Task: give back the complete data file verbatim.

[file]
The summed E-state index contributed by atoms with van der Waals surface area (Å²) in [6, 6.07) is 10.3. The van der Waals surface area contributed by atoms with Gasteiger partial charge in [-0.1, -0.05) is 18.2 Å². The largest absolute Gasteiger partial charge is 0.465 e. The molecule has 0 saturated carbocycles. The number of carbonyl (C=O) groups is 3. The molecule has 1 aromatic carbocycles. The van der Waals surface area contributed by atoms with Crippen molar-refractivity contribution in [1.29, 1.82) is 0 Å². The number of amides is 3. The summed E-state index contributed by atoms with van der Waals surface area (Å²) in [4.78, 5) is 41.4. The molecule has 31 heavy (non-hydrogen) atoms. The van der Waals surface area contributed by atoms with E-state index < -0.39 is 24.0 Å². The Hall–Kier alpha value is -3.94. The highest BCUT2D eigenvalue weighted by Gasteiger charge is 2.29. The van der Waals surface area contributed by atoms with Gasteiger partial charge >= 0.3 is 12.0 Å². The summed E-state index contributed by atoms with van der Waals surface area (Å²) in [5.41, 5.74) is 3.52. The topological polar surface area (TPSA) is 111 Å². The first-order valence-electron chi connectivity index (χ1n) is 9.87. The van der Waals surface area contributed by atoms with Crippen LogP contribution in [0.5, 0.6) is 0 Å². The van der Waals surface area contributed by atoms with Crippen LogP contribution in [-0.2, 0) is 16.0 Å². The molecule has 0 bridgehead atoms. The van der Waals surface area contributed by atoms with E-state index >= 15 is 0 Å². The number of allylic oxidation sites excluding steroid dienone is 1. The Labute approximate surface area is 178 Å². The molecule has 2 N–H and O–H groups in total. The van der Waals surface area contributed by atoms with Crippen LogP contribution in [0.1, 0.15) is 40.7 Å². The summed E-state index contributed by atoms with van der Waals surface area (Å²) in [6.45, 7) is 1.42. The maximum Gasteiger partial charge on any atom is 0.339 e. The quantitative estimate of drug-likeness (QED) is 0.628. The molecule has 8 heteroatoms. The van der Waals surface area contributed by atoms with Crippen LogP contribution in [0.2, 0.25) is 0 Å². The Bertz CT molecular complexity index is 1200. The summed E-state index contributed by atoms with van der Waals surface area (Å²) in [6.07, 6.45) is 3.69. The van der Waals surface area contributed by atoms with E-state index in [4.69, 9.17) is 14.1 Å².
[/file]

The summed E-state index contributed by atoms with van der Waals surface area (Å²) in [6, 6.07) is 10.3. The van der Waals surface area contributed by atoms with Gasteiger partial charge in [-0.1, -0.05) is 18.2 Å². The largest absolute Gasteiger partial charge is 0.465 e. The molecule has 0 saturated carbocycles. The number of carbonyl (C=O) groups is 3. The molecule has 1 aromatic carbocycles. The van der Waals surface area contributed by atoms with Crippen molar-refractivity contribution in [1.29, 1.82) is 0 Å². The number of amides is 3. The summed E-state index contributed by atoms with van der Waals surface area (Å²) in [4.78, 5) is 41.4. The molecule has 31 heavy (non-hydrogen) atoms. The van der Waals surface area contributed by atoms with E-state index < -0.39 is 24.0 Å². The Hall–Kier alpha value is -3.94. The highest BCUT2D eigenvalue weighted by Gasteiger charge is 2.29. The van der Waals surface area contributed by atoms with Gasteiger partial charge >= 0.3 is 12.0 Å². The summed E-state index contributed by atoms with van der Waals surface area (Å²) in [5.41, 5.74) is 3.52. The topological polar surface area (TPSA) is 111 Å². The first-order valence-electron chi connectivity index (χ1n) is 9.87. The van der Waals surface area contributed by atoms with Crippen LogP contribution in [0.5, 0.6) is 0 Å². The van der Waals surface area contributed by atoms with Crippen LogP contribution in [-0.2, 0) is 16.0 Å². The molecule has 0 bridgehead atoms. The van der Waals surface area contributed by atoms with E-state index >= 15 is 0 Å². The number of allylic oxidation sites excluding steroid dienone is 1. The Labute approximate surface area is 178 Å². The molecule has 2 N–H and O–H groups in total. The van der Waals surface area contributed by atoms with Crippen LogP contribution in [0.1, 0.15) is 40.7 Å². The summed E-state index contributed by atoms with van der Waals surface area (Å²) in [6.45, 7) is 1.42. The maximum Gasteiger partial charge on any atom is 0.339 e. The quantitative estimate of drug-likeness (QED) is 0.628. The molecule has 8 heteroatoms. The van der Waals surface area contributed by atoms with Crippen LogP contribution in [0.2, 0.25) is 0 Å². The Bertz CT molecular complexity index is 1200. The summed E-state index contributed by atoms with van der Waals surface area (Å²) in [6.07, 6.45) is 3.69. The van der Waals surface area contributed by atoms with E-state index in [4.69, 9.17) is 14.1 Å².